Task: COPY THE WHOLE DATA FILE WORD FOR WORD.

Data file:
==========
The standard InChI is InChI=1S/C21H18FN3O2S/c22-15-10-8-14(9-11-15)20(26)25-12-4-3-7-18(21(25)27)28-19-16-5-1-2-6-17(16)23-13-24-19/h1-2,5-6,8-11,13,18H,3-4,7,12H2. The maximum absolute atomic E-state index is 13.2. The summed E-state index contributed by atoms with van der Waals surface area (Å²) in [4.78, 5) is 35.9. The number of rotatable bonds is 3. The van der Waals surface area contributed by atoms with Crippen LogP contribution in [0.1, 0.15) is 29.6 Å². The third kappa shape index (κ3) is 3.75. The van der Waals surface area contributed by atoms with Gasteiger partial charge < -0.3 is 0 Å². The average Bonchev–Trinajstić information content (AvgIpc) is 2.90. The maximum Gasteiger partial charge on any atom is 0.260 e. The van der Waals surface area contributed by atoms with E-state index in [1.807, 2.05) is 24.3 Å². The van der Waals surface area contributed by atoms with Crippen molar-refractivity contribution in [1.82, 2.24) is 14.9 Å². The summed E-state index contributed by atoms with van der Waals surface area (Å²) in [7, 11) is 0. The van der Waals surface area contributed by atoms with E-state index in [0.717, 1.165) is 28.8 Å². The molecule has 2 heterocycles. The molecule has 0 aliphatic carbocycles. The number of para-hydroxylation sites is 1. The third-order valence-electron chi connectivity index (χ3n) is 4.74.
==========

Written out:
The standard InChI is InChI=1S/C21H18FN3O2S/c22-15-10-8-14(9-11-15)20(26)25-12-4-3-7-18(21(25)27)28-19-16-5-1-2-6-17(16)23-13-24-19/h1-2,5-6,8-11,13,18H,3-4,7,12H2. The maximum absolute atomic E-state index is 13.2. The summed E-state index contributed by atoms with van der Waals surface area (Å²) in [4.78, 5) is 35.9. The number of rotatable bonds is 3. The van der Waals surface area contributed by atoms with Crippen LogP contribution in [0.1, 0.15) is 29.6 Å². The third kappa shape index (κ3) is 3.75. The van der Waals surface area contributed by atoms with Gasteiger partial charge < -0.3 is 0 Å². The average Bonchev–Trinajstić information content (AvgIpc) is 2.90. The maximum Gasteiger partial charge on any atom is 0.260 e. The van der Waals surface area contributed by atoms with E-state index in [1.807, 2.05) is 24.3 Å². The van der Waals surface area contributed by atoms with Crippen molar-refractivity contribution in [1.82, 2.24) is 14.9 Å². The summed E-state index contributed by atoms with van der Waals surface area (Å²) in [7, 11) is 0. The van der Waals surface area contributed by atoms with E-state index in [0.717, 1.165) is 28.8 Å². The molecule has 2 heterocycles. The molecule has 0 aliphatic carbocycles. The number of para-hydroxylation sites is 1. The third-order valence-electron chi connectivity index (χ3n) is 4.74.